So we launched the 25 Books Project...and now we need to hear from YOU.

To vote, you must have read 2 or more books from the Pool, which we've been reviewing on this blog. For each additional book you've read, you get an additional vote, up to five.

All votes are write-in -- the only parameters are the ones set by the NYT list -- only novels by American writers written since 1981 are eligible.

Vote here soon -- the polls will close at the end of this year!

Flannery O'Connor and Heroes

So this is my first blog attempt and I'm assuming it's going to suck, but stick with me. Good intro, right? Now I'll talk about what kind of food got stuck in my teeth this morning (cinnamon apple sauce) and my favorite kind of toilet paper (whatever that commercial is with those red bears!).... I thought that was how blogs worked? You see, I did a little research. Dwight Schrute's blog is about a time capsule he sent to himself. No, really. I'm actually getting to something literary. Seems to me time's a pretty mysterious mofo. Heard about this study about how people like to see, in their movie trailers, everything that's going to happen in the movie? Not original. Flannery was doing that stuff ages ago. See "A Good Man is Hard to Find." You know damn well they're going to meet the misfit the moment the grandmother, and then the storeowner, mentions it. Or "A Circle in the Fire." Fire's in the title, even, and it's the protagonist's greatest fear. What she really pulled off is making us pant with anticipation (that's right, like a dog) until we get there. Why don't we see this in a lot of writing today (though, yes, there are exceptions like Jeffrey Eugenides's Middlesex--on our Best Books List)?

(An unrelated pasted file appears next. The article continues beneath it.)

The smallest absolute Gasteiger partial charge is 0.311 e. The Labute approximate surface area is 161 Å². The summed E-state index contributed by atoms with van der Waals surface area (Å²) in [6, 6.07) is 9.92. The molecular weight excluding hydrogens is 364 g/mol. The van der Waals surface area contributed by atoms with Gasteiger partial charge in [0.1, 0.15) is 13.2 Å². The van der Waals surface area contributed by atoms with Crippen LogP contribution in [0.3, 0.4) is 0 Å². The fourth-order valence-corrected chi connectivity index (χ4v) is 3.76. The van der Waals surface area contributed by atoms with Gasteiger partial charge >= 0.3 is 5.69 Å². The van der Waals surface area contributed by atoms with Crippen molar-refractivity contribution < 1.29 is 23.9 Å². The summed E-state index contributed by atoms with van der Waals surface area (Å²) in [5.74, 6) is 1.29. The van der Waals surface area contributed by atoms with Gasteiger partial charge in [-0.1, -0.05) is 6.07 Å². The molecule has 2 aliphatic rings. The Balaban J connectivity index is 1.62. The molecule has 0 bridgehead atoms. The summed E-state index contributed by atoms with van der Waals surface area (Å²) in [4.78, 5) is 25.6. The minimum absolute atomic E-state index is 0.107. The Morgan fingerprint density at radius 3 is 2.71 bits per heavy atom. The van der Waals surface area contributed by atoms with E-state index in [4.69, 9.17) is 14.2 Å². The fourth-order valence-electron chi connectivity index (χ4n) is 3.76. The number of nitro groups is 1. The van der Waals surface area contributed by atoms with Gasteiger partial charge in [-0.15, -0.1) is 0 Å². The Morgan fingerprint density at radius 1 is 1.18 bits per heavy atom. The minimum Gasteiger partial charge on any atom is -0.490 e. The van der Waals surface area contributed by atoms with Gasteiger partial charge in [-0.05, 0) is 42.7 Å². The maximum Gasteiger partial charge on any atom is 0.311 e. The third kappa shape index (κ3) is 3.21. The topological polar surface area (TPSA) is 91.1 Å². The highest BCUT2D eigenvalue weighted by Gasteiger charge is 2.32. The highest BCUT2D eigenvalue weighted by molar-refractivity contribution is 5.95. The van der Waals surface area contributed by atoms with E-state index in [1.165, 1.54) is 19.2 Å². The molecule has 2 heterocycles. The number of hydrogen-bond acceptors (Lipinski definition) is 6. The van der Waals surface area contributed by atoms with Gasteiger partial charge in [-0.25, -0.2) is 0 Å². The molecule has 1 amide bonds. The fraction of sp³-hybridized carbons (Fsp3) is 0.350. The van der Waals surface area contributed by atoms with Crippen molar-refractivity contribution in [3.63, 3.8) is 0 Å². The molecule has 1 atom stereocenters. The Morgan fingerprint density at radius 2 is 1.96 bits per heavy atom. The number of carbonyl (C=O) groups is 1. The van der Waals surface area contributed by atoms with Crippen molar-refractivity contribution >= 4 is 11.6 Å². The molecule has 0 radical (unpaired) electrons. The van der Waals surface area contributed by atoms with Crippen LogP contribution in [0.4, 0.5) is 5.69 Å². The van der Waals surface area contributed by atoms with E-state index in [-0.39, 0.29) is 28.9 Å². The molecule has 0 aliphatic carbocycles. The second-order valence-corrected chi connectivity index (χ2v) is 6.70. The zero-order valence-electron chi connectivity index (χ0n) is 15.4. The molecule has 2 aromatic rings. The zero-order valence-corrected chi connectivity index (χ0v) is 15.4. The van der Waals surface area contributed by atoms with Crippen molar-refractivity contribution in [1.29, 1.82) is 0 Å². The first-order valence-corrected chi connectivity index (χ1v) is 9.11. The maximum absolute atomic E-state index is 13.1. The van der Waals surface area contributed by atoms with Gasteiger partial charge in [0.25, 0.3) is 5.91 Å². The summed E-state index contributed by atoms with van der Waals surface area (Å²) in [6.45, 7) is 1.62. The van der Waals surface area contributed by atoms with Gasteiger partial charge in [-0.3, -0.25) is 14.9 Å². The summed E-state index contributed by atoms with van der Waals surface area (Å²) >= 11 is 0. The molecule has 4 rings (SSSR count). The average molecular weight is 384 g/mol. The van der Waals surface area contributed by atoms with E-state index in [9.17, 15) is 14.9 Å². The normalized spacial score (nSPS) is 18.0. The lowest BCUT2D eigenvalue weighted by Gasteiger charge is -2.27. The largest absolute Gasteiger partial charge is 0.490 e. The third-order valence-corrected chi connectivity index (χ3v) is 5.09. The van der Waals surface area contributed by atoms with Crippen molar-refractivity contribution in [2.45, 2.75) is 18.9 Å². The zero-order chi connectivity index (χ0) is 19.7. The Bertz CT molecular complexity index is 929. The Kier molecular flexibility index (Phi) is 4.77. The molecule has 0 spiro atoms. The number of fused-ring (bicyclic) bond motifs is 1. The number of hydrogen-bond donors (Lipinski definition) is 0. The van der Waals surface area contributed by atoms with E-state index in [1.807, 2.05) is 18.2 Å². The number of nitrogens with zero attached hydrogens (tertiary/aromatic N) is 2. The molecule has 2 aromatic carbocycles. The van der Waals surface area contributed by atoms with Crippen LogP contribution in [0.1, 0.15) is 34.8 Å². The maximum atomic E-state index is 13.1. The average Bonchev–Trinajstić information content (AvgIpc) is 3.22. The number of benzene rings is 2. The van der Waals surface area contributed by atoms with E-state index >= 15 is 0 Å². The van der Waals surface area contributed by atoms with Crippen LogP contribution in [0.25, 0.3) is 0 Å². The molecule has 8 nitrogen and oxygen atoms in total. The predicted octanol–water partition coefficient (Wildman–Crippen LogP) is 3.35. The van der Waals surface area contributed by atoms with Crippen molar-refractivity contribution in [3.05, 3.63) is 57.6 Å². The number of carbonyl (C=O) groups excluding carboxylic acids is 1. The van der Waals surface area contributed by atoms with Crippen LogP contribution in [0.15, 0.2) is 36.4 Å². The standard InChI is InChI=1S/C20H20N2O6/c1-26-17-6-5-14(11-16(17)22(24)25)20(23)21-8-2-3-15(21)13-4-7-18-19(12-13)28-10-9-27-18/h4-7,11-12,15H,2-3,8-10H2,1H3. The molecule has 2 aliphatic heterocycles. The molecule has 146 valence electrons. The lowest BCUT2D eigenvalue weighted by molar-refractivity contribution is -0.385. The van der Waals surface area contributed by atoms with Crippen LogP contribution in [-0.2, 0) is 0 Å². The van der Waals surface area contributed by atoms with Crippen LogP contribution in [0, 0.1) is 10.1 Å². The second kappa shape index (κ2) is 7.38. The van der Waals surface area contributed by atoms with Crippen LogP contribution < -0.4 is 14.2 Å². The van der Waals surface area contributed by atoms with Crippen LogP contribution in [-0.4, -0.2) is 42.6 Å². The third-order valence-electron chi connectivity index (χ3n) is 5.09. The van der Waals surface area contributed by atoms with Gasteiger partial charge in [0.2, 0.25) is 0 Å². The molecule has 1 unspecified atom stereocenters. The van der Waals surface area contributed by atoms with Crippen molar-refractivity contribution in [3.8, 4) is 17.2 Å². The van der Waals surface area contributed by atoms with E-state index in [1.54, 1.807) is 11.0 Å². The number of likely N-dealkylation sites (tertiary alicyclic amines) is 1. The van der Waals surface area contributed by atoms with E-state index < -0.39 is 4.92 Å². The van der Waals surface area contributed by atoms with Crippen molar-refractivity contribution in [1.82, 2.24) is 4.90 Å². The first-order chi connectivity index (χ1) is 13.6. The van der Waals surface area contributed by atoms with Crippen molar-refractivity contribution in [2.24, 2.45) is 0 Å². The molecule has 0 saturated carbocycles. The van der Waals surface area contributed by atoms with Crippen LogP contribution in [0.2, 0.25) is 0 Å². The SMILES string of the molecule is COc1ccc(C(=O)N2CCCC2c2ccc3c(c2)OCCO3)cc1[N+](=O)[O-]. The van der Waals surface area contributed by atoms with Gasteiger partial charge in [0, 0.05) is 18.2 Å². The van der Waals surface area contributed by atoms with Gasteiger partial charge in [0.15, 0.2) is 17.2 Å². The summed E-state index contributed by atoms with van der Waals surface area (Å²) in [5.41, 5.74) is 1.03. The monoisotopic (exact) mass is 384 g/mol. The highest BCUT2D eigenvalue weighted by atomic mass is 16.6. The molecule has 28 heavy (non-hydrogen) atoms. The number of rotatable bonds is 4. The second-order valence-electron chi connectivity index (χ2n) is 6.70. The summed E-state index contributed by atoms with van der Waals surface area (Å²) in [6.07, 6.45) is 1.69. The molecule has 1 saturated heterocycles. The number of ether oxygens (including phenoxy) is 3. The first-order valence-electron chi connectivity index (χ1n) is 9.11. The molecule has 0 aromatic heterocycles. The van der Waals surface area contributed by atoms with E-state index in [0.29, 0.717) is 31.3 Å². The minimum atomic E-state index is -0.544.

Actually, this isn't what I wanted to talk about at all. What I wanted to talk about was dialogue subtext. In "A Circle in the Fire" (really one of O'Connor's fastest moving stories) we've got this woman who's convincing herself the invading boys are only hungry and will soon leave vs. the boys who know exactly what they are doing but pretend to speak politely. The suspense is in waiting for the subtext to come to the surface, for the woman to realize (or let herself realize) what exactly is going on, in opposition to what is being said. That's a whole lot of suspense, a whole lot more than just wondering what physical action will play out. If you look back at pop culture, you'll see this at work in shows like Heroes, where characters will have whole conversations full of disparate subtexts, disparate levels of knowledge (though this is probably easier to do when your characters' identities/super powers are secret). Too heavy? My time capsule would include gay Albus Dumbledore, embryonic research, global warming in a tube, a copy of James Scott's OneStory, an issue of the latest Redivider, my upcoming issue of Mid-American Review, other shameless plugs, etc. And yours?